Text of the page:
What Hindu tradition says about evolution

How can minister of state for human resource development Satyapal Singh be so ill-informed about science?

 |  5-minute read |   22-01-2018
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There was an outcry in the Indian media last week when Satyapal Singh, minister of state for human resource development, reportedly said: "Darwin's theory (of evolution) is scientifically wrong. It needs to change in school and college curriculum. Since the man is seen on earth, he has always been a man." He was speaking to reporters in Aurangabad at the All India Vaidik Sammelan.

He reportedly added: "Nobody - including our ancestors - has said they saw an ape turning into a man. No books we have read or the tales told to us by our grandparents had such a mention."

Indian scientists are shocked that the minister should speak thus against the idea of evolution which is fundamental to biology and medicine. How can the HRD minister be so ill-informed about science? This is all the more puzzling since he was a senior police officer before entering politics.

Was the minister merely trying to be nice to the traditionalists at the Vaidik Sammelan, and he has no strong views on the matter, and perhaps the HRD ministry is safe under his leadership?

My own thinking is that he is genuinely misinformed because, in reality, the idea of evolution (more general than Darwinian Evolution) is basic to all Indian thought, which is something that he does not appear to know.


The least he can do is to understand both modern evolution theory and Indian ideas on it and then see how the education system in India can help people know the history of Indian ideas as well as the foundations of modern science.

Indian ideas on evolution

The Sankhya is the Indian theory of evolution, which is supposed to apply both to the individual and the cosmos. In it, the basic entities are pure consciousness and materiality (nature). Nature has three constituent qualities (gunas) called sattva, rajas, and tamas, and as the balance between these three changes the universe evolves.

Out of the interplay of the five basic elements arise other principles (tattva): five subtle elements, five action senses, five senses of perception, mind, egoity, and intellect. The evolutionary sequence goes through many levels. The tattvas help in the emergence of life out of inert matter. The gu?as are not to be taken as abstract principles alone. Indian thought believes that structure in nature is recursive, and the gu?as show up in various forms at different levels of expression.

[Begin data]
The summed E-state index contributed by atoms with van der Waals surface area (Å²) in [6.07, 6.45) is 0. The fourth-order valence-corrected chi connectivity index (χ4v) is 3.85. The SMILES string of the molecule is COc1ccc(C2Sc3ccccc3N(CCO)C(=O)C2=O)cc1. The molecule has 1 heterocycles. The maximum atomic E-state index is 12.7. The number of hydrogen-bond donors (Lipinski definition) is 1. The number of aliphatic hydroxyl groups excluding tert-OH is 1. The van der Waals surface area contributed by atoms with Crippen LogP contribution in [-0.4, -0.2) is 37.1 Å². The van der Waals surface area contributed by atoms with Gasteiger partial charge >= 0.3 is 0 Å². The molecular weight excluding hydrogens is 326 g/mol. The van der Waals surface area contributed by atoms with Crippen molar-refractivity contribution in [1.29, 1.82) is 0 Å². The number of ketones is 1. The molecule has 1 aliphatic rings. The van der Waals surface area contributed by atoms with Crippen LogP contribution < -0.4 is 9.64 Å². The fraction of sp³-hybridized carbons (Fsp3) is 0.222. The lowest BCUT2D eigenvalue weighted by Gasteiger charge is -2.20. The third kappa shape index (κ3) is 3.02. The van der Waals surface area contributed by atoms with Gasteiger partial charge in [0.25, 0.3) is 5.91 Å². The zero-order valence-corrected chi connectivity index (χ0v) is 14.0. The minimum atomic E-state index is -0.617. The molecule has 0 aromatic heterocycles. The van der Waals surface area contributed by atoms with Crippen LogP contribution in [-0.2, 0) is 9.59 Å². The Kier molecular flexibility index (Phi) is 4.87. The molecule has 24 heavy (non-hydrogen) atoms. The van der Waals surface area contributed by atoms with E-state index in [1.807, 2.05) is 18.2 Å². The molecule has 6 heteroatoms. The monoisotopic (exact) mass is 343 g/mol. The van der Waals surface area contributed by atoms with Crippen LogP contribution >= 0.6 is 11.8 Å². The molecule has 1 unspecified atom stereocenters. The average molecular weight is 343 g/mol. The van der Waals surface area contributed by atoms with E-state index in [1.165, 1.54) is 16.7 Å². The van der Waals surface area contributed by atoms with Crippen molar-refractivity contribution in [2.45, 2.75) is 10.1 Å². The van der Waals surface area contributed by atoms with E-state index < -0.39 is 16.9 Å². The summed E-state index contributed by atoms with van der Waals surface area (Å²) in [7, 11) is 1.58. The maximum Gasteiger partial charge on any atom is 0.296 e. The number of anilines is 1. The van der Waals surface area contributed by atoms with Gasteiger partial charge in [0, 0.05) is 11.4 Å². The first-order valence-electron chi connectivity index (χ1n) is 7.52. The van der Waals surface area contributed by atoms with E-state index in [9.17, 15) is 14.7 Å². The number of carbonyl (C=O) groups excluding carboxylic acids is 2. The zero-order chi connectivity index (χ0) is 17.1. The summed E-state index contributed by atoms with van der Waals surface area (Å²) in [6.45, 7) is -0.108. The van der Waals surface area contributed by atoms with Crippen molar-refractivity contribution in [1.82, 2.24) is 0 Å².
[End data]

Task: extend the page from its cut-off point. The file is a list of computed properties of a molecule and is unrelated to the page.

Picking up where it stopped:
The texts imply that ingredients for the growth of life are available throughout the universe. Infinite number of universes are conceived, so each new one is created like a bubble in an ocean of bubbles. The tattvas are not discrete and their varying expression creates the diversity of life in and across leading different species.

Each sensory and motor tattva is mapped into a corresponding organ. Indian thought conceives of 8.4 million species, which is an impressive number, considering modern authorities estimate the number of extant species to be 4.5-10 million.

Physicist Erwin Schrödinger thought that the S?nkhyan tattvas were the most plausible model for the evolution of the sensory organs. A quote on evolution on earth from the thousand-year-old, encyclopedic Yoga Vasistha (YV):

I remember that once upon a time there was nothing on this earth, neither trees and plants, nor even mountains. For a period of eleven thousand years (4 million earth years) the earth was under lava… [Later] apart from the polar region, the rest of the earth was covered by water. And then forests enveloped the earth, and great asuras (demons) ruled. Then there arose great mountains, but without any human inhabitants. For a period of ten thousand years (almost 4 million Earth years) the earth was covered with the corpses of the asuras.

Indicating the presence of other animals while the giant asuras were on earth, YV suggests that man arose later. YV also speaks of minor ages of destruction on earth that correspond to the yugas.

The Indians believed that all life can be divided into three classes (Chandogya Upanishad 6.3.1): "In truth, beings have here three kinds of seeds, born from the egg, born alive, and born from the germ."

Given that it is also affirmed that life on other planets exists and that there was a gradual rise of life on the earth, it would appear that this implied a belief in a panspermia theory.

Why aren't Indian ideas on evolution known to educated Indians?

We see that Satyapal Singh did not need to deny evolution just to be on the right side of the remembered Indian tradition. The question then is: Why are the minister and other Indians ill-informed about their own sciences?

India is the only major nation where history of science is not integrated in the school and college curriculum. People pick up bits and pieces on it from a variety of sources, such as tangential references in religious texts, and other sources many of which are unreliable or plain wrong.

Superstitions arise in the absence of right knowledge and sunlight dispels darkness. A course on history of Indian science in colleges and universities will go a long way in presenting Indian scientific ideas to the next generation, and help people distinguish scientific ideas from mythology and fiction. The history of Indian science is not a politically divisive issue as it is not teaching religion or ritual. Why can't the HRD ministry take leadership on this issue?

Also read: Why it's game over for Kashmiri separatist leaders


Subhash Kak Subhash Kak @subhashkak1

Subhash Kak is the Regents professor of electrical and computer engineering at Oklahoma State University and a Vedic scholar.

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